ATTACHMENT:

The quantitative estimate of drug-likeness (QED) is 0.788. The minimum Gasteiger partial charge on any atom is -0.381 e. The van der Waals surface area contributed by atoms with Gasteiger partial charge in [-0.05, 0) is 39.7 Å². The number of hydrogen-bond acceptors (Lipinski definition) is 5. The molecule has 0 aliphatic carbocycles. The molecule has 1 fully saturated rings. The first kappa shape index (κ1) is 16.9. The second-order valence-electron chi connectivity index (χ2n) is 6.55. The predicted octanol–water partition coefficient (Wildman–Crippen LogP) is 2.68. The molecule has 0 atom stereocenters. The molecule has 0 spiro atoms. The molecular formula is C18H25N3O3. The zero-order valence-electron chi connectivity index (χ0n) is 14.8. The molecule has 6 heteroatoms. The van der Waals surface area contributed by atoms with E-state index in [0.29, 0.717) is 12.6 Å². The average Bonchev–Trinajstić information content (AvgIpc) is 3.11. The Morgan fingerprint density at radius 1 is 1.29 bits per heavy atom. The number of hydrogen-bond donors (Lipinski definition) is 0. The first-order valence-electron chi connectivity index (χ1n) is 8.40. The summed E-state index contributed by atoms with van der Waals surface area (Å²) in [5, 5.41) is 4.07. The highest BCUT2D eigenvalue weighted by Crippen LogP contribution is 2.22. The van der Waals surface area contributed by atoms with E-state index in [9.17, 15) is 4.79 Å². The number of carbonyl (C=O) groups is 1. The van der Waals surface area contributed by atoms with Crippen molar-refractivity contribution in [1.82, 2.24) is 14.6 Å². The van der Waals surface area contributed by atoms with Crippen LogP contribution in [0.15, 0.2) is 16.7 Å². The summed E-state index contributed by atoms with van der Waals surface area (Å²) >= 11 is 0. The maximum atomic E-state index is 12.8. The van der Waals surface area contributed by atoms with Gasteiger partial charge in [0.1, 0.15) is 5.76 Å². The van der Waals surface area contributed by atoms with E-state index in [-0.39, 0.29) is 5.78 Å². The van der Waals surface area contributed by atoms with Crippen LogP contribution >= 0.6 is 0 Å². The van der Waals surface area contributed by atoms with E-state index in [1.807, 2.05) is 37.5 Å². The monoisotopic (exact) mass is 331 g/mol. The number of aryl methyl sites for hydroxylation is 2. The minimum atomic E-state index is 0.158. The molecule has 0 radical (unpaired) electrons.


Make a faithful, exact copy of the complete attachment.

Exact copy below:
The quantitative estimate of drug-likeness (QED) is 0.788. The minimum Gasteiger partial charge on any atom is -0.381 e. The van der Waals surface area contributed by atoms with Gasteiger partial charge in [-0.05, 0) is 39.7 Å². The number of hydrogen-bond acceptors (Lipinski definition) is 5. The molecule has 0 aliphatic carbocycles. The molecule has 1 fully saturated rings. The first kappa shape index (κ1) is 16.9. The second-order valence-electron chi connectivity index (χ2n) is 6.55. The predicted octanol–water partition coefficient (Wildman–Crippen LogP) is 2.68. The molecule has 0 atom stereocenters. The molecule has 0 spiro atoms. The molecular formula is C18H25N3O3. The zero-order valence-electron chi connectivity index (χ0n) is 14.8. The molecule has 6 heteroatoms. The van der Waals surface area contributed by atoms with E-state index in [0.29, 0.717) is 12.6 Å². The average Bonchev–Trinajstić information content (AvgIpc) is 3.11. The Morgan fingerprint density at radius 1 is 1.29 bits per heavy atom. The number of hydrogen-bond donors (Lipinski definition) is 0. The first-order valence-electron chi connectivity index (χ1n) is 8.40. The summed E-state index contributed by atoms with van der Waals surface area (Å²) in [5, 5.41) is 4.07. The highest BCUT2D eigenvalue weighted by Crippen LogP contribution is 2.22. The van der Waals surface area contributed by atoms with E-state index in [9.17, 15) is 4.79 Å². The number of carbonyl (C=O) groups is 1. The van der Waals surface area contributed by atoms with Crippen molar-refractivity contribution in [1.82, 2.24) is 14.6 Å². The van der Waals surface area contributed by atoms with Crippen LogP contribution in [0.15, 0.2) is 16.7 Å². The summed E-state index contributed by atoms with van der Waals surface area (Å²) >= 11 is 0. The maximum atomic E-state index is 12.8. The van der Waals surface area contributed by atoms with Gasteiger partial charge in [0.1, 0.15) is 5.76 Å². The van der Waals surface area contributed by atoms with E-state index in [-0.39, 0.29) is 5.78 Å². The van der Waals surface area contributed by atoms with Crippen LogP contribution >= 0.6 is 0 Å². The van der Waals surface area contributed by atoms with E-state index in [1.807, 2.05) is 37.5 Å². The monoisotopic (exact) mass is 331 g/mol. The number of aryl methyl sites for hydroxylation is 2. The minimum atomic E-state index is 0.158. The molecule has 0 radical (unpaired) electrons.